domingo, 10 de maio de 2020

Version 2.006

"Bicabornato de sódio." When I read it I thought that it could not be right, "sódio" doesn't seem right. Isn't it baking soda in English? Maybe it should be "bicabornato de soda" or "sodo"? "Sodo" is definitely not right. But there's "sodium," so maybe "sódio" is indeed right... I cannot tell how many times I go through conversations like this on my head. I am one of those people who constantly has an on-going dialog in her head.

Many months ago, I was reading Nicholas Kristof in the NYT and he said that the easiest way to know if someone is proficient in a foreign language is to ask them to say the words to door knob, clothes hanger, and electrical outlet. OK, how do you say those in Portuguese, I asked myself. For several minutes, I had no idea. Well -- I was beginning to resign myself to being ignorant --, when in doubt, one can always revert to calling something "coiso" or "coisa." But even as I write "coisa," it looks foreign. Not foreign in the sense of a foreign language, but foreign as is alien.

When I was in 12th grade, we did not have a textbook for English. Instead, we would read articles from Time magazine or Newsweek. I subscribed to Newsweek for a while, then. If you were learning Portuguese, what newspaper or magazine would you subscribe to? Which one would improve your chances of becoming fluent in the language?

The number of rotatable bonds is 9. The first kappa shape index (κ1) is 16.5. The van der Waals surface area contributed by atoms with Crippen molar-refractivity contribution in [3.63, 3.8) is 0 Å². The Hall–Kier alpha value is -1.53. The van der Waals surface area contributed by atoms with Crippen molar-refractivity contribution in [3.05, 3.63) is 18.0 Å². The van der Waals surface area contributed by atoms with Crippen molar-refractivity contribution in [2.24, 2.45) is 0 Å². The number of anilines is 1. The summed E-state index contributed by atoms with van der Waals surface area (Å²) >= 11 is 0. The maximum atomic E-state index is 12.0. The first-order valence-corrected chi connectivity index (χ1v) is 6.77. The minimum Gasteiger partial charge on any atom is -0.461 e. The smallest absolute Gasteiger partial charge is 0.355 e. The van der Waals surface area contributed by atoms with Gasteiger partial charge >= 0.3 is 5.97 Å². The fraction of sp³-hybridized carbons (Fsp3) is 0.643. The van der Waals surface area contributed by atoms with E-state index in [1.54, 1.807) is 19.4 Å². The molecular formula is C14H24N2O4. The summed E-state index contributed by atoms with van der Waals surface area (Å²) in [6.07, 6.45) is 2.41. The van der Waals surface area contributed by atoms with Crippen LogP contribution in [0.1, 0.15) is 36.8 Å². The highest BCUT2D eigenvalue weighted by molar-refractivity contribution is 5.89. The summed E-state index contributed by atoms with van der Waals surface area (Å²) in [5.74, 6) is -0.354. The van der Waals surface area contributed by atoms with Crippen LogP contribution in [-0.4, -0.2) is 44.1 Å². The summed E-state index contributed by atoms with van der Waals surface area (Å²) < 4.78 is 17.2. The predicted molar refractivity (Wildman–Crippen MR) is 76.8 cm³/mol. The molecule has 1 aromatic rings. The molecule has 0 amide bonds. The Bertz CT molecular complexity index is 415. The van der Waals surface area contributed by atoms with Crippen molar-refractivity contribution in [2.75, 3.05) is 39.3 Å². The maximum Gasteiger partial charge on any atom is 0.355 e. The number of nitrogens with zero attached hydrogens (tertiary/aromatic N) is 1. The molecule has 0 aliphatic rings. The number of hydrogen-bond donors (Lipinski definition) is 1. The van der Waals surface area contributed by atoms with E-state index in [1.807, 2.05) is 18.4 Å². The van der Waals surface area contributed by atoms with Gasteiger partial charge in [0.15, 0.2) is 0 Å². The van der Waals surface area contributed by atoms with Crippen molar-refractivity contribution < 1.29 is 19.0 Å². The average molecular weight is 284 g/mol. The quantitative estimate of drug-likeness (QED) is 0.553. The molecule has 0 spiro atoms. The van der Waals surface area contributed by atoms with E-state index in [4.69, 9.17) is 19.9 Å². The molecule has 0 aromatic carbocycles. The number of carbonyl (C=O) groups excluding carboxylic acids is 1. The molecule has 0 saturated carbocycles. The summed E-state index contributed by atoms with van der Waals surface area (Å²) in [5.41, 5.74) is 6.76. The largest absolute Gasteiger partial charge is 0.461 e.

I do not have any subscriptions to a Portuguese news outlet. In the U.S., I subscribe to the NYT, Bloomberg, and the WashPost; but sometimes, I also donate to NPR, in fact, I used to contribute to MPB, which is an affiliate of NPR. MPB stands for Mississippi Public Radio and they are located in Oxford, MS, where there is a Portuguese bakery, called Lusa. No, I've never lived in MS, but they're poor, so I figured they could use some of my money.

I visited Lusa once, when I lived in Memphis the first time. The drive is very boring, but it is rather worth it, even though I've only been there once. (It's hard to go places when you have a dog, you always feel super-guilty about leaving them behind; at least I do...)

Ah, but this to say that I spend over $700/year on American media and I spend nothing on Portuguese media. I get depressed reading Portuguese news. It is such poor quality and it requires that I stop thinking, plus I don't understand the language. I barely speak it these days.

1 comentário:

  1. É bicarnonato de sódio em português.
    Para ler bom português fique-se pelo Eça, Camilo. Fos contemporâneos, recomendo o J. Rentes de Carvalho, que tem o blog Tempo Contado, a página do Facebook do Frederico Lourenço.


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